It was with interest then, that I was reading on Shabbos, the newly published Piskei Halacha of R’ Yisroel Belsky who together with R’ Schachter are the senior poskim of the OU (may R’ Belsky continue with a Refuah Shelema). In this book it states:
Most poskim maintain that women may perform actions that cause forgetfulness of Torah (Shemiras HaGuf V’Hanefesh pages 98-99). Practically speaking, though they should l’chatchillah be stringent (R’ Belsky).
The halacha of not walking between two women applies whether a man is walking between two women that are stationary (R’ Belsky, Minchas Yitzchak 10:68:3) or if a man walks between two walking women. Certain poskim question whether this issue applies to one walking between non-jewish women (Maharsham 4:148). Practically speaking one should be stringent (R’ Beslsky, Shmiras HaGuf VeHanefesh 111:9, Beis Baruch 1:39).
One should not walk between his wife and his daughter (R’ Belsky, Shmiras HaGuf VeHanefesh page 33. Refer to Shevet HaKehasi 2:325 who permits if the girls are under 12).
There is a misconception that one who eats the end piece of a loaf of bread is susceptible to forget his Tora knowledge. However, there is no real source for this minhag, and one is permitted to eat it (Orchos Rabeinu 3, page 104 states that the Steipler did not eat the end of the loaf).
It seems to me, that the problem exists only if the two women or men (or beasts!) are companions. Otherwise, no one could go anywhere, since there are enough men and women in the world that one is always passing between them?
The aforementioned stricture of a male/female passing between two females/males is brought in Kitzur Shulchan Aruch Siman 3:8 and the Chazon Ish is known to have been very careful with this (as quoted by R’ Kanievsky in Ta’ama D’Kra page 108 (6th edition)). So the Kitzur Shulchan Aruch mentions it, but the Rambam and main Shulchan Aruch ignore it. Do you understand that? I don’t.
The Magen Avraham סעיף קטן ג בשם כוונות also notes that one should not put on two clothing items together for the same reason. This is perhaps germane when one puts a hat on, together with the yarmulka inside the hat. In Rivevos Efrayim from Memphis, Tennessee (ח”ח סימן רצא) R’ Greenblatt was asked whether a man who is walking with his wife in the street (on his right) and then passes another woman to the man’s left, if the man is transgressing. He answers that this is okay, because the Gemara talks about two stam women, not a woman and a wife! I’m not sure whether this is a Litvish piece of hermeneutics which seeks to avoid an uncomfortable issue, or not. The Ben Ish Chai שנה ב’ (פרשת פינחס אות יז) qualifies this general Halacha to when the three people (man and two women or woman and two men) are in a straight line, and when there is less than four Amos between them.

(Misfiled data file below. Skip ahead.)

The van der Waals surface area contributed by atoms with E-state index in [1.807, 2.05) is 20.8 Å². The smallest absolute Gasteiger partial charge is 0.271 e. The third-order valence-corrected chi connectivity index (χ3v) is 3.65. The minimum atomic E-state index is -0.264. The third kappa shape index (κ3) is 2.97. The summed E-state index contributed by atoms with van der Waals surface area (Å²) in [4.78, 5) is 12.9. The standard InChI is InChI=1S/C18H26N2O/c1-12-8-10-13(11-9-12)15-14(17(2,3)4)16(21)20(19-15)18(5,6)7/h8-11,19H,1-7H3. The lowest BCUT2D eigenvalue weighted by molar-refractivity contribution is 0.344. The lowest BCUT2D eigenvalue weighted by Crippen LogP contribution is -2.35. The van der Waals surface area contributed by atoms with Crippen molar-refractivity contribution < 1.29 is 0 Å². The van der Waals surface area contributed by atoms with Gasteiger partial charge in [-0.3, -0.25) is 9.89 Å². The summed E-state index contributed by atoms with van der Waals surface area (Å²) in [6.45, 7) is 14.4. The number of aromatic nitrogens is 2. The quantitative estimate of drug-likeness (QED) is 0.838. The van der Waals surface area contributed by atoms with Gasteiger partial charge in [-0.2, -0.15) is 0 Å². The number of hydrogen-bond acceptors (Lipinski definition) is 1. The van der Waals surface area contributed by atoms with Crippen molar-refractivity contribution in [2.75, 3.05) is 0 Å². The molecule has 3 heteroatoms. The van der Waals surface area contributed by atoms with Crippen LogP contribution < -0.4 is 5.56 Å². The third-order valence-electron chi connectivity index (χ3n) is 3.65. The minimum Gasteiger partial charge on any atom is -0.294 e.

Is this Halacha similar to the eggs overnight or meat and fish issue? Is this a Halacha that stems from medical advice, or is it one that derives from metaphysical considerations, such as Shedim or Spirits? If it is the latter, then I ask again, why the Rambam and Shulchan Aruch didn’t include it. The latter, R’ Yosef Caro certainly was deeply steeped in Kaballah as is well-known. Today is also the Mechaber’s Yohr Tzeit. May he have a Lichdige Gan Eden.
The Sefer Leket Yosher (d. 1490) who was a Talmid of the Terumas Hadeshen perhaps enlightens us on the general issue. He states
עיין בשער המצות (ס׳ וילך) וז״ל: צריך לזהר במאד מאד שלא לאכול שום לב בהמה וחיה ועוף, חכלית שרש התקשרות נפש הבהמית, ואם יאכלהו האדם מחקשר בו נפש הבהמית ההיא לגמרי, והיצה״ר מתקשר בו. ומטע״ז ג״כ ארז״ל שהאוכל לב בהמה גורם לו שכחה וטפשות הלב. עכ״ל.
Incredible stuff. He states that eating the heart of an animal (one of the other things one should not do for the same reason) is dangerous because one is effectively eating the soul (life source) of the animal, and as such he eats the source of גשמיות and יצר הרע, the Animal Soul or the Nefesh Habehamis. It seems to me to show that this is not a medical piece of advice (at least for this item) but a more metaphysical/kaballistic piece of advice. Note also, quite interestingly and perplexingly for those who forbid these things, that the Ramoh in Yoreh Deah at the end of Siman 11, says explicitly about Shochtim (who generally must be more punctilious with Mitzvos than the rest of us)
“And it is customary to eat from the heart”
On that note, I’ll sign off and wish everyone a Freilich’n and Kosher’n Pesach … חג שמח